Joyce Irene Ackroyd, OBE (23 November 1918 – 30 August 1991) was an Australian academic, translator, author and or. She was a scholar of Japanese language and literature.
Ackroyd was awarded a PhD in Japanese and Japanese Studies at Cambridge University in 1951. Her doctoral thesis investigated the political career and writings of the Edo period Confucianist Arai Hakuseki.
Ackroyd served was a member of the faculty of the Australian National University in Canberra until the mid-1960s.
Ackroyd moved to Brisbane in 1965, when she was appointed the foundation professor of the new Department of Japanese Language and Literature. She helped to develop the University of Queensland's School of Japanese during the 1970s and 1980s. She was influential in building the program into one of Australia's main centres for Japanese studies.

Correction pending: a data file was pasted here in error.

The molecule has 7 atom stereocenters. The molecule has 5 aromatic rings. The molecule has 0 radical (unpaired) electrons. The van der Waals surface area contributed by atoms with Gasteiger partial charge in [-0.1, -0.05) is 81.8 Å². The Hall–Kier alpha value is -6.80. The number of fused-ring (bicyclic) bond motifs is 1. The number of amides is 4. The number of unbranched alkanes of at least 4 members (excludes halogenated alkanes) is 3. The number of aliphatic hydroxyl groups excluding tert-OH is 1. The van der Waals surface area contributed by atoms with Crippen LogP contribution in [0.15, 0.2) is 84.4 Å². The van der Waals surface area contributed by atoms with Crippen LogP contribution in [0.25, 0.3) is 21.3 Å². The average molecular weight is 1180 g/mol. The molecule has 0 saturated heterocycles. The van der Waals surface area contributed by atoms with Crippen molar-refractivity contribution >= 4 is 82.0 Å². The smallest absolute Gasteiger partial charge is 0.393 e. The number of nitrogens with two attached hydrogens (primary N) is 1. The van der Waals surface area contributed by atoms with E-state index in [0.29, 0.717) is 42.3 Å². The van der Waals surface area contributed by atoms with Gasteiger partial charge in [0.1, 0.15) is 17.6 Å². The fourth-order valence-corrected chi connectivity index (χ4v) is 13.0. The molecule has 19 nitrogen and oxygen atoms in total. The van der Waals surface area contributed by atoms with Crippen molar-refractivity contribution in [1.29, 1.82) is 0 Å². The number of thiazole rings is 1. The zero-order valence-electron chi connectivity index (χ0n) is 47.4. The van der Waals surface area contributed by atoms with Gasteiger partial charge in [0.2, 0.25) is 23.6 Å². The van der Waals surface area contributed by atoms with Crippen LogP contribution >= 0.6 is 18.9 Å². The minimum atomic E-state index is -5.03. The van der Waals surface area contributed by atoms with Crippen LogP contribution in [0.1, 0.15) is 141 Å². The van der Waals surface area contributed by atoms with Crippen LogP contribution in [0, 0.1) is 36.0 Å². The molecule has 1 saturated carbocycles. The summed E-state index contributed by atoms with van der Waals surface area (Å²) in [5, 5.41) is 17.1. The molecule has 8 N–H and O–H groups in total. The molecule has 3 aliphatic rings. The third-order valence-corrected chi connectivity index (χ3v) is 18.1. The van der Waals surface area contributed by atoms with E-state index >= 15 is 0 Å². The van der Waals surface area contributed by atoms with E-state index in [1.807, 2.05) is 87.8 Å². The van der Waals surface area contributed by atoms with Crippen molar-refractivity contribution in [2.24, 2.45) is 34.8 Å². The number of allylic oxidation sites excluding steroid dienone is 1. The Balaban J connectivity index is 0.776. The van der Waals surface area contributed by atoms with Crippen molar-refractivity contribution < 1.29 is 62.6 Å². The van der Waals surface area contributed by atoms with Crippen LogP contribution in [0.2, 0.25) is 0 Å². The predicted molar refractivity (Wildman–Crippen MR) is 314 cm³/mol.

In 1969, she showed prescience when she introduced a course in standard Chinese, which was not then considered to be a priority language at Australian universities.
Ackroyd's studies of Hakuseki culminated in her translations of Oritaku Shiba no Ki, published in 1980 as Told Round a Brushwood Fire: The Autobiography of Arai Hakuseki, and the Tokushi Yoron, published as Lessons from history : the Tokushi yoron in 1982.
Joyce Ackroyd was awarded the Order of the British Empire - Officer (Civil) in 1982. The following year she was awarded the Yamagata Bantō prize by the prefectural government of Osaka for her outstanding contributions to introducing Japanese culture abroad. The Japanese government awarded her Order of the Precious Crown, Third Class. She retired in 1983.
Ackroyd became the first woman to have her name attached to a building at the University of Queensland, in 1990.